Here we slewed into the once busy Ripple Lane Yard, now a pretty desolate spot, the area has been altered considerably to accommodate the Channel Tunnel Rail Link, which surfaces from its tunnel into Central London here. Our first goal was the Stora or H Group siding, and creaking along the goods line we were soon curving away from the yard into thick vegetation, climbing over what may well have been the 'hump' from the days of wagonload trains, and as far as we could get into the siding. The plan was to reverse back to the West Yard here, but instead and to our surprise, we used the flat crossing over the main running line to reach the gates of the shed marked as Ripple Lane Railhead on the Quail map. Once again, Gas Hill's persistence and knowledge had paid off with a bit of unexpected track! After further machninations in the Ripple Lane area, we set off east and passed through Tilbury on our way to Thames Haven. I'd been here once before and if anything the place had become more unloved and decayed than ever. Evidence of life at the Gas Works, but the yard seemed to have barely been visited since my last trip. We pressed on right to the end of the siding, the tracks disappearing under grass - and getting much further than the Traffic Centre where we halted on the last trip. A further reversal here, and a bit of lost time as we headed back west to Purfleet. The last bit of industrial track in the area was the 'Long Siding'. Apparently in fact, two sidings considered one long branch operationally, with a number of connections leading from them into an aggregate terminal and the Ford Motor Works. Our progress along this branch was a little less complete, reaching a crossing just short of the Ford works - but even so, it was clear that this was not track which would crop up on any other tours soon - so another job well done!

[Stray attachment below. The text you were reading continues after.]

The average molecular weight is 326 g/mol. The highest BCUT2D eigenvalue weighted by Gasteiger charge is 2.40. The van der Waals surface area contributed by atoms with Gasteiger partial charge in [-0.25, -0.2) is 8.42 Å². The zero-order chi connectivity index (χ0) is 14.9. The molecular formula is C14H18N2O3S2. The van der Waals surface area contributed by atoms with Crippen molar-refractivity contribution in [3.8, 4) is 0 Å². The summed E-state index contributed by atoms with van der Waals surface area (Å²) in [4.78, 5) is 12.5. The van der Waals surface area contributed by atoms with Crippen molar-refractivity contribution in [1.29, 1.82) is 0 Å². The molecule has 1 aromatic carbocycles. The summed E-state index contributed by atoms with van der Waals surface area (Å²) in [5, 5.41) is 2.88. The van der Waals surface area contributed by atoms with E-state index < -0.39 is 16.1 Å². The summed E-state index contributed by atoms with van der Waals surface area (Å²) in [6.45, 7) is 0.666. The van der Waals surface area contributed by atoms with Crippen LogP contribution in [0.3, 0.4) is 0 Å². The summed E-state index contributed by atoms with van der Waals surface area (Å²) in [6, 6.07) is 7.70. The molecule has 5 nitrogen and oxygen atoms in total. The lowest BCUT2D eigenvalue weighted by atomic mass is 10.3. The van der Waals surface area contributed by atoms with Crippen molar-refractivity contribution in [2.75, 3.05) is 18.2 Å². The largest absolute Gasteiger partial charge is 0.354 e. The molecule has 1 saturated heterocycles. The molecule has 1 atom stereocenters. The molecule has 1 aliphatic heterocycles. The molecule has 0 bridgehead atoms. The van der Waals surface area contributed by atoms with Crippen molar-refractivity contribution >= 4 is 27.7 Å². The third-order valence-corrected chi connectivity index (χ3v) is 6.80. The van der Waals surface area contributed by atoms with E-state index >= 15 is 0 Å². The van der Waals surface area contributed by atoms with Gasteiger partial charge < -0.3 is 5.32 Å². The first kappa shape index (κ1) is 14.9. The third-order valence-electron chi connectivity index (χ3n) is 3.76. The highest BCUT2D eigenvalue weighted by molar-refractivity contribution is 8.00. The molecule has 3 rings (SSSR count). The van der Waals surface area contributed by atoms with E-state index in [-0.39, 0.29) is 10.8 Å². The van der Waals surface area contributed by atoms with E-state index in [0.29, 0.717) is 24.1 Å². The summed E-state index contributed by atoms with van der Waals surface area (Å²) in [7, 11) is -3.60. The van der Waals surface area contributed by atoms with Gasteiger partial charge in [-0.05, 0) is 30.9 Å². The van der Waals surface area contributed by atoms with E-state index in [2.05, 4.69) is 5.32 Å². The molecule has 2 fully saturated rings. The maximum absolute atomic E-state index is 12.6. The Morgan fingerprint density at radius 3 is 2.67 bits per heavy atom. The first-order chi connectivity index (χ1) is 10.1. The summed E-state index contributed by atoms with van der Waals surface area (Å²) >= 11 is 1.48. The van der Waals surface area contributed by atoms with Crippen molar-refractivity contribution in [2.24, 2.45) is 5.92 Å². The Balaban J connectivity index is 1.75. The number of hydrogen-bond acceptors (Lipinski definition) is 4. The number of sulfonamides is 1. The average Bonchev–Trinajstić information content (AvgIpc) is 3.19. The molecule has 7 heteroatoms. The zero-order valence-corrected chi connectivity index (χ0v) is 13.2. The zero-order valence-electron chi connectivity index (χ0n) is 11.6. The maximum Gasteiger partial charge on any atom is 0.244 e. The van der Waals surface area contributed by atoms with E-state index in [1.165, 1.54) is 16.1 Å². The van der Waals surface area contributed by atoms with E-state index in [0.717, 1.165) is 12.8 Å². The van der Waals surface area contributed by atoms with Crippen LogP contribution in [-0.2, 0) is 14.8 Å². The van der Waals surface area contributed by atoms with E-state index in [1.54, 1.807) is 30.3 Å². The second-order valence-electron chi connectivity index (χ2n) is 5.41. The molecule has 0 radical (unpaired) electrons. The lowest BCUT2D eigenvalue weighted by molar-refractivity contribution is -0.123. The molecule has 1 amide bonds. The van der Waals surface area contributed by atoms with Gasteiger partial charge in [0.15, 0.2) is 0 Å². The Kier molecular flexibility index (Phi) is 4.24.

Our route back was equally interesting, after passing Stratford and negotiating the tangle of track around Channelsea Junction with its changing Olympic landscape, we reversed at Temple Mills loop, beside the Eurostar depot. From here, covering the third side of the remodelled triangle at Channelsea, we headed into Liverpool Street, where many of the London contingent left us. Naturally I remained on the train for a traversal of the Graham Road curve, still an interesting area given my perambulations around Hackney. As it began to get dark, the journey over the rooftops of North London took on it's normal comforting and rather magical feel. One last bit of unusual track on the way home, as we headed via Acton and Kew onto the Reading line, and used the connection at Addlestone Junction to get back onto the route to Basingstoke. Pretty much back on time now, we made much quicker time on the mainline and sped back to Eastleigh for a sensibly early finish.
Getting involved in the Branch Line Society has brought a fair bit of stick for me - it seems that in a hobby universally derided by the common populace, there is a pecking order - and that those of us interested in track, routes and operations are somewhere near the bottom. It's a sad irony, since its that very track which underpins all the other railway interests from haulage bashing to photography and all points in between. I could call for peace talks, and try to explain that by bickering within the hobby we all suffer, but I suspect it's a pretty human approach to create hierarchies within hierarchies. In any case, if the Society continues to operate such interesting and successful trips and remains such a sociable and knowledgeable bunch, I'm happy where I am in the food chain!
I've had a home on the web for more years than I care to remember, and a few kind souls persuade me it's worth persisting with keeping it updated. This current incarnation of the site is centred around the blog posts which began back in 1999 as 'the daylog' and continued through my travels and tribulations during the following years.
I don't get out and about nearly as much these days, but I do try to record significant events and trips for posterity. You may also have arrived here by following the trail to my former music blog Songs Heard On Fast Trains. That content is preserved here too.